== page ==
This is the first time that the International Crisis Group, which usually focuses on fragile states and war-torn countries, has issued such a report on the United States. Earlier this month, members of a right-wing terror group were detained after allegedly plotting to storm the state’s capitol and kidnap Michigan’s Democratic governor, Gretchen Whitmer. South Carolina Gov. Henry McMaster was also on the group’s target list, according to a new report.
Offensive on defense. Focused on defeating Trump, progressive and centrist Democrats have largely paused their policy feuds ahead of the 2020 elections. But if the Democrats take the White House and Senate, there is a fight brewing over defense spending. Progressives are expected to renew a push for deep defense spending cuts, as Politico’s Connor O’Brien reports.
“This will be a top priority of the progressive caucus—to really get some meaningful budget cuts in Pentagon spending this next cycle,” Rep. Pramila Jayapal, the co-chair of the Congressional Progressive Caucus, said earlier this month.
Mis-accountability. The Pentagon has released a new report on the campaign against the Islamic State—Operation Inherent Resolve—that found the U.S.-led coalition conducted 34,917 strikes since the operation began in August 2014. In that time, the Pentagon reports that strikes unintentionally killed at least 1,410 civilians.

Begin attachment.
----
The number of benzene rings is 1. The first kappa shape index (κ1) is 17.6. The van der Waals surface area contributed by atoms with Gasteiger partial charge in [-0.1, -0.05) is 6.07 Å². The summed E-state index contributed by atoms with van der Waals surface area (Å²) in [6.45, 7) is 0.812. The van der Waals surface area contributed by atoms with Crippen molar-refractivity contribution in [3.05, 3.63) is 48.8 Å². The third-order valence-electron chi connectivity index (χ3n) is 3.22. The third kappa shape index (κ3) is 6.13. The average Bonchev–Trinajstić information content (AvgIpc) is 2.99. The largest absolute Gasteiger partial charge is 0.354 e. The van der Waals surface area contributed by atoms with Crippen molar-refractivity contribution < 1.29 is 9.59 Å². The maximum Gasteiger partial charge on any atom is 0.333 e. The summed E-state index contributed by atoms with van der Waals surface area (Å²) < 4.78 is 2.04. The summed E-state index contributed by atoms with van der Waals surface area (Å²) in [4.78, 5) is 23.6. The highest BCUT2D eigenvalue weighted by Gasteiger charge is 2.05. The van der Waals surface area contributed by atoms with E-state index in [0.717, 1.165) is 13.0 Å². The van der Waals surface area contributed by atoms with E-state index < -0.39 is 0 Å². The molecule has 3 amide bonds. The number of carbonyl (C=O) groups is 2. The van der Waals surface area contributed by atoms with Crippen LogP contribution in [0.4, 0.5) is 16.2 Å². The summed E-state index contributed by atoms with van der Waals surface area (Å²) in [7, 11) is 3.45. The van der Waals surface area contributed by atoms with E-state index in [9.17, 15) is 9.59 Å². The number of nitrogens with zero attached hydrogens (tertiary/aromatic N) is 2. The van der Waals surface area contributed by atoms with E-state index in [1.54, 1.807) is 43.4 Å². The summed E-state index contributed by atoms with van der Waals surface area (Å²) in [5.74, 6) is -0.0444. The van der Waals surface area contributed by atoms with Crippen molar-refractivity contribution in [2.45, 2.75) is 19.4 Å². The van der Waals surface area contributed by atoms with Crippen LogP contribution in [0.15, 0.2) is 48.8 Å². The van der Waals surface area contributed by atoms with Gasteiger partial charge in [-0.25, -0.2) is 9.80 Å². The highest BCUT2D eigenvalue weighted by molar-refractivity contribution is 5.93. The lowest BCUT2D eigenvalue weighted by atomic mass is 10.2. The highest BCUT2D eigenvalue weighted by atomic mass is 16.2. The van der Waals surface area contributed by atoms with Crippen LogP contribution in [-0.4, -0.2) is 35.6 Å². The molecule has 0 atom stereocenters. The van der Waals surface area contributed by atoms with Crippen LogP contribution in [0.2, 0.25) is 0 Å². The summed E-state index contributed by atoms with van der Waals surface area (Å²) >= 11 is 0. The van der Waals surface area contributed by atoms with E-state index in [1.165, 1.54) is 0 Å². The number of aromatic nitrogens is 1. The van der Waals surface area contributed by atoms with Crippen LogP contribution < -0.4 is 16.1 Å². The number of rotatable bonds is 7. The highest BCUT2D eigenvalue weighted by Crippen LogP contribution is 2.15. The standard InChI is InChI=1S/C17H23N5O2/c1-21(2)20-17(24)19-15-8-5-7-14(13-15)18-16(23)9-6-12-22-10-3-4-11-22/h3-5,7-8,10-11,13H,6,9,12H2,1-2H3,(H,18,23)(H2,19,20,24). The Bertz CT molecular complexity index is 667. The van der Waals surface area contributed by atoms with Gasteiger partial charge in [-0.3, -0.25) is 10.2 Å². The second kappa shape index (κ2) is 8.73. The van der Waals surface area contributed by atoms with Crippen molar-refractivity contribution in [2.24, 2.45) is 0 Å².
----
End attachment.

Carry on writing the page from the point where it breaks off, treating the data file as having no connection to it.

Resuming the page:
Human rights groups have consistently accused the coalition of undercounting civilian casualties. Independent investigators estimate that the number of civilians killed by U.S.-led actions in Iraq and Syria totals between 8,320 and 13,247 over the course of six years.
Movers and Shakers
State Department move. Nicholas Kass took over on Monday as a deputy assistant secretary of state overseeing Africa, Asia, and Design, Monitoring, and Evaluation at the Bureau of Conflict and Stabilization Operations.
Quote of the Week
“I’ve seen more exciting reveals in Scooby-Doo episodes.”
—White House Chief of Staff Mark Meadows, in reaction to former Department of Homeland Security chief of staff Miles Taylor revealing that he was the official who wrote an anonymous New York Times op-ed describing a resistance within the administration
Foreign Policy Recommends
On the house. When Trump hosted then-Japanese Prime Minister Shinzo Abe at his Mar-a-Lago resort in Florida two years ago, the Trump Organization billed U.S. taxpayers for thousands of dollars in expenses, for everything from floral arrangements to the $3 water bottles that the two leaders sipped in bilateral meetings.
A stunning investigation by The Washington Post reveals that the Trump Organization has taken at least $2.5 million out of taxpayer’s pockets since Trump became president, and the company has charged another $5.6 million to his campaign and fundraising committee. The trend has continued even as Trump loses ground in the polls.
Odds and Ends
Consult the manual. The U.S. military is increasingly online, using gaming platforms and especially the popular gaming streaming site Twitch to find new recruits. As gaming news site ShackNews.com reports, the U.S. Navy even has a manual for when Twitch viewers ask Navy streamers about war crimes.
That’s it for today.
Jack Detsch is Foreign Policy’s Pentagon and national security reporter. Twitter: @JackDetsch